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Setanta appears close to failure

last updated Tuesday 09th June 2009, 2:51 PM


Setanta appeared to be entering its death throes this afternoon after the company disabled its subscription services, preventing new customers from signing up to the troubled broadcaster.

Attempts to subscribe online are met with an error message “Oops! Something has gone wrong…”. Calls to the Setanta subscription telephone line were also met with a message saying that the service is unavailable.

A spokesman for the company refused to comment on the development, but it is understood that the withdrawal of subscription services is not coincidental and could be a sign that administration is imminent.

Among the first moves an administrator would make is to effectively “close the shop”, preventing customers from paying for services they are unlikely to receive. The withdrawal of the subscription service is consistent with that approach.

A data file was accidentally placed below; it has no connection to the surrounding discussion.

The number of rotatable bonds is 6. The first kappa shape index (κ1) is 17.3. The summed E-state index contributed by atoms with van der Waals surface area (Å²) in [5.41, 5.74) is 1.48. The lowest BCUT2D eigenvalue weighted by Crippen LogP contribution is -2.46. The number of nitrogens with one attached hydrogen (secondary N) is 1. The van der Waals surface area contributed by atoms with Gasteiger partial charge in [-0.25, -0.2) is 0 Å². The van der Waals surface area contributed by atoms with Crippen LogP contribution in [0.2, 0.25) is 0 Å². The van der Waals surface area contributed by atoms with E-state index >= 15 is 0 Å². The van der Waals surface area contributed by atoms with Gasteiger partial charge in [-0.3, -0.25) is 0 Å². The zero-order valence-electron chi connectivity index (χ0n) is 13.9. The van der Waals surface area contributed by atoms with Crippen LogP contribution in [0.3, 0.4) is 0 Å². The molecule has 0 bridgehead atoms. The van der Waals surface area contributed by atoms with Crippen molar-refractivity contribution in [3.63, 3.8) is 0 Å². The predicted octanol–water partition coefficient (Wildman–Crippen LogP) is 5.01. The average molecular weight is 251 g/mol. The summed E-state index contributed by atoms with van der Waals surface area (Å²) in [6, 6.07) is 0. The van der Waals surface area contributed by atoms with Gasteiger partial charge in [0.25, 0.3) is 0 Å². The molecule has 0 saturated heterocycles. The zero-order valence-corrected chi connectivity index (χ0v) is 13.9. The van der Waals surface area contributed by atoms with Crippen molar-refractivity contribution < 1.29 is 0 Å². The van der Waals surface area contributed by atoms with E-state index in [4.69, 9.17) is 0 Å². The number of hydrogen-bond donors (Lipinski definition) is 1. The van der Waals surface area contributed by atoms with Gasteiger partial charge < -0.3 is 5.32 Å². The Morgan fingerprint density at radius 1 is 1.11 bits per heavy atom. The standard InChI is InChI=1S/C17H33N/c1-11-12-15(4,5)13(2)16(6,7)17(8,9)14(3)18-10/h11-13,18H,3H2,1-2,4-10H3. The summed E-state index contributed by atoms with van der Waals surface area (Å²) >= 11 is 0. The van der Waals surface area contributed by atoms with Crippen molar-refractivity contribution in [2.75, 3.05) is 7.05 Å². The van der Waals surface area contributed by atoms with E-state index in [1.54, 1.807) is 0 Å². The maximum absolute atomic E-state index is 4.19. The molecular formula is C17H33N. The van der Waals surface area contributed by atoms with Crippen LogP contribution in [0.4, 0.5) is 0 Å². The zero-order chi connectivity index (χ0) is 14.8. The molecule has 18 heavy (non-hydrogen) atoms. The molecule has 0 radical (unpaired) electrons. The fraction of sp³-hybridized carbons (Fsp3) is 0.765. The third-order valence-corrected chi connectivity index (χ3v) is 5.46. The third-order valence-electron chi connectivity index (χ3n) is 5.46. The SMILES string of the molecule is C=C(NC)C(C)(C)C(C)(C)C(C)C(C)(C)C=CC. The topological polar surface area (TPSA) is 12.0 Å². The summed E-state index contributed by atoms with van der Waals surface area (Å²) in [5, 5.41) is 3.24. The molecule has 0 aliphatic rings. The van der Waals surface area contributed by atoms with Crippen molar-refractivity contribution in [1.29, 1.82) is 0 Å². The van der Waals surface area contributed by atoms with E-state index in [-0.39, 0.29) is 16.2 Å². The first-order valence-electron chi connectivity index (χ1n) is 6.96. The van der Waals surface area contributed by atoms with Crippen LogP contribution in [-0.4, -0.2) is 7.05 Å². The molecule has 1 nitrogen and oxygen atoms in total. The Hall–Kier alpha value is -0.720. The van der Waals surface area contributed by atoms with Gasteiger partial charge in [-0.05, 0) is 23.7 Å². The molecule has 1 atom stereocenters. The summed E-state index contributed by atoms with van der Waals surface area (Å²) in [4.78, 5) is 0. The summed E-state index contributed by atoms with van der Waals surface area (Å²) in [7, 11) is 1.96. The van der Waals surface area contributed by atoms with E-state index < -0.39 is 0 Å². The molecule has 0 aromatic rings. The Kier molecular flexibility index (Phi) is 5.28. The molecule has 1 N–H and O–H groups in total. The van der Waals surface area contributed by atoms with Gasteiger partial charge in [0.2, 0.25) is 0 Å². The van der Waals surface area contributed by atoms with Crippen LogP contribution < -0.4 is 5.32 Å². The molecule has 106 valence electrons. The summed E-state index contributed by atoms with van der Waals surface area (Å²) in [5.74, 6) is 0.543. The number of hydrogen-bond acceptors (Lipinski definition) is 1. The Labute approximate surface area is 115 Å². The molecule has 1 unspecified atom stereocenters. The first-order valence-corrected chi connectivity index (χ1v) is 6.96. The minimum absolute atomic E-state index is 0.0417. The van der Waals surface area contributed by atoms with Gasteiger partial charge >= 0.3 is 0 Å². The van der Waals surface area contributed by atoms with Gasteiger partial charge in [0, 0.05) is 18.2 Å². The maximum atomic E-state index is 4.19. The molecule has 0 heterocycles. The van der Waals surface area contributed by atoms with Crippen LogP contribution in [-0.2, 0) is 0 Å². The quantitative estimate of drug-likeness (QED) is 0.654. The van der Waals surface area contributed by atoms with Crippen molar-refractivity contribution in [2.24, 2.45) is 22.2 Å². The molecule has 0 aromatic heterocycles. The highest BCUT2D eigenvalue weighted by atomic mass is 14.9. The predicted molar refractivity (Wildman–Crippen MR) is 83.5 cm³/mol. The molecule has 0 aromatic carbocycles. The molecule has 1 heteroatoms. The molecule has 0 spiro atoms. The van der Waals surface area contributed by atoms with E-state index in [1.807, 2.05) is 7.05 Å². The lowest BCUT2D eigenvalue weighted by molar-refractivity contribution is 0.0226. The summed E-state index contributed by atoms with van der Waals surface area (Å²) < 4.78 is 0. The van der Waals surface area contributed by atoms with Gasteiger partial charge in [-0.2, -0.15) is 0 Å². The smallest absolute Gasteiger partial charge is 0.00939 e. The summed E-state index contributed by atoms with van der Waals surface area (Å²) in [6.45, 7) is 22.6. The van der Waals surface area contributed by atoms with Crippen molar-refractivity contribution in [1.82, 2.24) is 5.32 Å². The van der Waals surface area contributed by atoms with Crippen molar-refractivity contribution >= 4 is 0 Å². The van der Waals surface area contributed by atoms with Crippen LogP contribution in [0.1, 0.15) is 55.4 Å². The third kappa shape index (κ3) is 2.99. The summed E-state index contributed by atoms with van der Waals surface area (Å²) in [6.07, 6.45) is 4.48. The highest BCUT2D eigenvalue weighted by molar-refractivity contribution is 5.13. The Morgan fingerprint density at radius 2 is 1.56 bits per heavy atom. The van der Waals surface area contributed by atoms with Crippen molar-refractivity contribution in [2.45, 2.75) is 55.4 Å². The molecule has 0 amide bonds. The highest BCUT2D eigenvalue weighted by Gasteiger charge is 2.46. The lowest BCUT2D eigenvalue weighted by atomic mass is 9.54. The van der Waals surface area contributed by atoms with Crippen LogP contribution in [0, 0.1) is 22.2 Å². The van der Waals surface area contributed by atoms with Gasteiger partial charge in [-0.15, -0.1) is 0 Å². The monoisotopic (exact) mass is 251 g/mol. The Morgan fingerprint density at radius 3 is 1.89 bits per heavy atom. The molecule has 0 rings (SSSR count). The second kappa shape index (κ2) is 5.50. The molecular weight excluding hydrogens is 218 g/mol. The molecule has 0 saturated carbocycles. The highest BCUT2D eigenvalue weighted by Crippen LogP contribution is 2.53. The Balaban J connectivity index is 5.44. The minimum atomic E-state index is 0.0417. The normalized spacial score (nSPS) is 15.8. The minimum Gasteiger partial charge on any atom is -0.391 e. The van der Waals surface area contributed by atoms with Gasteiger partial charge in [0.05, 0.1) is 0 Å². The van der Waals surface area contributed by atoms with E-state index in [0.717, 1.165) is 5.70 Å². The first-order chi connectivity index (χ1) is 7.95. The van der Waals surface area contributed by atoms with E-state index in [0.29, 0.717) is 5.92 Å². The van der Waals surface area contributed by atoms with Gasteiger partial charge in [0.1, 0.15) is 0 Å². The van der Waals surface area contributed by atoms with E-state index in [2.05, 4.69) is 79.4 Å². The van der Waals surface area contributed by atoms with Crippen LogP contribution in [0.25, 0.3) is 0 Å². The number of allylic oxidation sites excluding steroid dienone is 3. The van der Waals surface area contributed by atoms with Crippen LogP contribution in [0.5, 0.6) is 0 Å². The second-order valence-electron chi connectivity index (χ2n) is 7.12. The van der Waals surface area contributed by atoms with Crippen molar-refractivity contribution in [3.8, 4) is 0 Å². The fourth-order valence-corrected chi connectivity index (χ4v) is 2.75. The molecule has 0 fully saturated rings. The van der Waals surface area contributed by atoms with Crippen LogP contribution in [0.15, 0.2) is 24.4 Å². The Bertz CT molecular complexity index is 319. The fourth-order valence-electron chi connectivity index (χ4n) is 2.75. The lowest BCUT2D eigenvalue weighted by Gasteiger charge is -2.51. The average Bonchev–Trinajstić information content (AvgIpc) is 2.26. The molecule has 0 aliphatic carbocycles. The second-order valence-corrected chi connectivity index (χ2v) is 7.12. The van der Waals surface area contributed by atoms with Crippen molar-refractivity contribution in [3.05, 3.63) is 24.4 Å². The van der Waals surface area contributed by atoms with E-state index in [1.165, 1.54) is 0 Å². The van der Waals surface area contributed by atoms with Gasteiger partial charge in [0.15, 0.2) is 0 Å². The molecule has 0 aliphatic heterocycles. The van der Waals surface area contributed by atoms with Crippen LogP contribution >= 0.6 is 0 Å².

Deloitte has been placed on standby to handle the administration amid concerns that the collapse of the company is imminent. A spokesman for the accountants declined to comment.

Setanta’s fate has been in the balance for weeks now and with a multi-million pound payment to the Premier League looming this week there have been growing concerns that the company will fail without fresh funding from its investors.

In addition to its Premier League and SPL service, Setanta also broadcasts a number of sports cricket, golf and rugby union.

A Virgin spokesman said: “We're monitoring the situation at Setanta Sports carefully and will try to ensure our customers continue to receive all available sports coverage.” Virgin customers on its top “XL” package receive Setanta channels for nothing. Some Virgin subscribers on cheaper packages pay for Setanta as a “top-up” and could be in line for compensation if Setanta collapses.

European Commission rules mean arch-rival Sky cannot buy up all Setanta's Premiership games. US broadcaster ESPN is reportedly interested in some of Setanta's rights.







































































Source Paul Kelso at Daily Telegraph
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